Mathematician turns down $1 million prize

Mathematician Dr. Grigory Perelman has turned down the $1 million prize offered by the U.S. Clay Mathematics Institute to those who successfully solve some of the greatest mysteries in mathematics.  In this case, Dr. Perelman solved what is called the Poincaré Conjecture.  Earlier for this same accomplishment, he was awarded the prestigious Fields Medal in 2006, which he also turned down.

I know that “Poincaré Conjecture” sounds like just another obscure mathematical idea (and if you read about it, you might understandably continue to think so), but solving it is a big deal.  The conjecture had gone unproven for more than 100 years, the journal Science declared its proof to be the scientific “Breakthrough of the Year” (according to Wikipedia, the first time that honor had been given to a work of mathematics).

You can read about it here at the UK’s Mail Online: “World’s cleverest man turns down $1 million prize after solving one of mathematics’ greatest puzzles”

The article has a nice video explaining the Poincaré Conjecture as well as discussing the “man of mystery” who solved it.  It mentions that the year Dr. Perelman turned down the Fields Medal, he said, “I don’t want to be on display like an animal in a zoo.”  Ironically, his refusing of the prizes has probably made him more of a subject of interest than he would have been had he accepted them.

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3 thoughts on “Mathematician turns down $1 million prize

  1. In other words, “the world’s cleverest man” outsmarted himself. Hah. We often do that, don’t we, as human beings? 😀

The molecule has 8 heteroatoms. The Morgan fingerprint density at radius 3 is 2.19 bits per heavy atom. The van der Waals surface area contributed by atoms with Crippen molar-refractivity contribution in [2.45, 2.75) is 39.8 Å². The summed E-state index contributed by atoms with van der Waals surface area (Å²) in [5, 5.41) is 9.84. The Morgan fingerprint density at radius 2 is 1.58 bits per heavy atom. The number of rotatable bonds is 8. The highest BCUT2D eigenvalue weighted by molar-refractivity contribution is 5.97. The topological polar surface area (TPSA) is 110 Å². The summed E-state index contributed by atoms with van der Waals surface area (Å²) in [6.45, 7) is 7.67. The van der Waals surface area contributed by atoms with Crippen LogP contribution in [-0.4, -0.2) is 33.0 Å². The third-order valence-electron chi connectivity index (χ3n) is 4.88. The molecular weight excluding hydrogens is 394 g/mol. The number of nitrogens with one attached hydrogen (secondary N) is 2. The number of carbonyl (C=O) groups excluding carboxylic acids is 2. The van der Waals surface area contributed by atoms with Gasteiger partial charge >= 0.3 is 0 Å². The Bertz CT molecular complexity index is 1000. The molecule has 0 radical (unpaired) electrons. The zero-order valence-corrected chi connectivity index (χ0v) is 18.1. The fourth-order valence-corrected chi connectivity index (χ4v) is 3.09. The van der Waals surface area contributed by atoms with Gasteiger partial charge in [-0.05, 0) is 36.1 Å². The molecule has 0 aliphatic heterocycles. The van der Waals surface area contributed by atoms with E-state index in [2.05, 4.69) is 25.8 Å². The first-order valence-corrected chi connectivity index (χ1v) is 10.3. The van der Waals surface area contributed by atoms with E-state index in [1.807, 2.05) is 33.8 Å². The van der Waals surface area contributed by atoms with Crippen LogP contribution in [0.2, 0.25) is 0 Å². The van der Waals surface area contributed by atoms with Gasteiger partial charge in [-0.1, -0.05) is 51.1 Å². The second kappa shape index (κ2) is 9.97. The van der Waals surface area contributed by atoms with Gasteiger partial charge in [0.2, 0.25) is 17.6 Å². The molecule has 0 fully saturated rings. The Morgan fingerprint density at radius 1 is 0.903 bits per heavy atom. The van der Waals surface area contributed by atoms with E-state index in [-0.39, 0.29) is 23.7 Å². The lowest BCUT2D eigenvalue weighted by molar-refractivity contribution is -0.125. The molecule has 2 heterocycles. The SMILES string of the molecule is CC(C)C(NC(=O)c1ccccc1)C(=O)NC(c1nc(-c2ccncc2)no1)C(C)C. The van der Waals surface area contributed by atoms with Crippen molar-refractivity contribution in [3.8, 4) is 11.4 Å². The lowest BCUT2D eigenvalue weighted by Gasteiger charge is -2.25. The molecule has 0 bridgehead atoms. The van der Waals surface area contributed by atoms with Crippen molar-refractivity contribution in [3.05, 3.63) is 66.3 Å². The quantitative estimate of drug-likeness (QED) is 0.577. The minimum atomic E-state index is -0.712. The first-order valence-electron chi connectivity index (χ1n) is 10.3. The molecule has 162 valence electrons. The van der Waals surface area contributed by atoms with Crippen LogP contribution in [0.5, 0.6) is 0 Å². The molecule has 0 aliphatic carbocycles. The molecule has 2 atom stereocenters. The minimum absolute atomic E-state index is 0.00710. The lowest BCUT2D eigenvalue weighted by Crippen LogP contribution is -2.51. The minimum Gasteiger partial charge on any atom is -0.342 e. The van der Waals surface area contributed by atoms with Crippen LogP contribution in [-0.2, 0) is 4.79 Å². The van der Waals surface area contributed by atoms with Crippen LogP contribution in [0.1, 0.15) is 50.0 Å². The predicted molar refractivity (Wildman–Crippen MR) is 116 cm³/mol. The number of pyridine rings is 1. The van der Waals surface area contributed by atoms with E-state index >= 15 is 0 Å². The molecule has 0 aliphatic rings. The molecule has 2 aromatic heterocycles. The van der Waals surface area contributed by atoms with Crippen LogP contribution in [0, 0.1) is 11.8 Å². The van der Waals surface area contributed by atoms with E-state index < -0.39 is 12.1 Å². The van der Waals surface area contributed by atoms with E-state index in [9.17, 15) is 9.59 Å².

Even I have heard of that Conjecture (though I couldn’t tell you what it’s about without looking it up), and of its solution. A million dollars? Hey, for money like that and for being called “the world’s cleverest man” on top of it, I’d do a LOT.

    Why then is it that as a Christian apologist, I feel as if I’ve solved even deeper mysteries? 🙂 I don’t see anyone standing at my door with such ridiculous amounts of cash in hand for them, however. 😀 So little is trying to learn God’s wisdom valued in this world!

  2. Norbert

    Too funny rakkav, “the world’s cleverest man outsmarted himself”.

    It’s not as if during a somewhat popular conversational point between people where the question is asked, “what would you do if you won the lotto?” So far in my experience I haven’t heard any one say that they would tear up the ticket and burn it. However in one sense I would have to admire his decision, that is the man practiced what he believed in.

  3. @Norbert: I actually wrote a rather acerbic comment in the DailyMail Online’s comment box, when I saw what had been said before. People were going to really radical extremes with regard to his behavior. Either they would be extremely sarcastic in tone (and often faux-idiotic in word) about his unkempt appearance and cockroach-infested apartment, or they would rave on about how good it was to live the life of the mind without concerns for such things.

    @WS as well: What I basically said (and you can read it for yourself under the comment signed “jr” for “Johanan Rakkav”, I believe) is, “With all due respect, are you people listening to yourselves?”

    Afterward I thought, “This Russian is probably a Jungian INTP, which means cleverness is his middle name – but which also means he has real trouble, as a point of his brand of human nature, in attending to daily affairs. And he’s also going to be shy about dealing with people, ironically drawing more attention to himself than he really wants in so being.”

    There are days when being a Jungian ENFP, with the strengths and weaknesses that come with that mental construction, doesn’t look so bad. This morning for me is one of them, thanks to this news item. Huzzah for the discovery, but *c’mon*, Dr. Perelman, fame and fortune have their uses…:D

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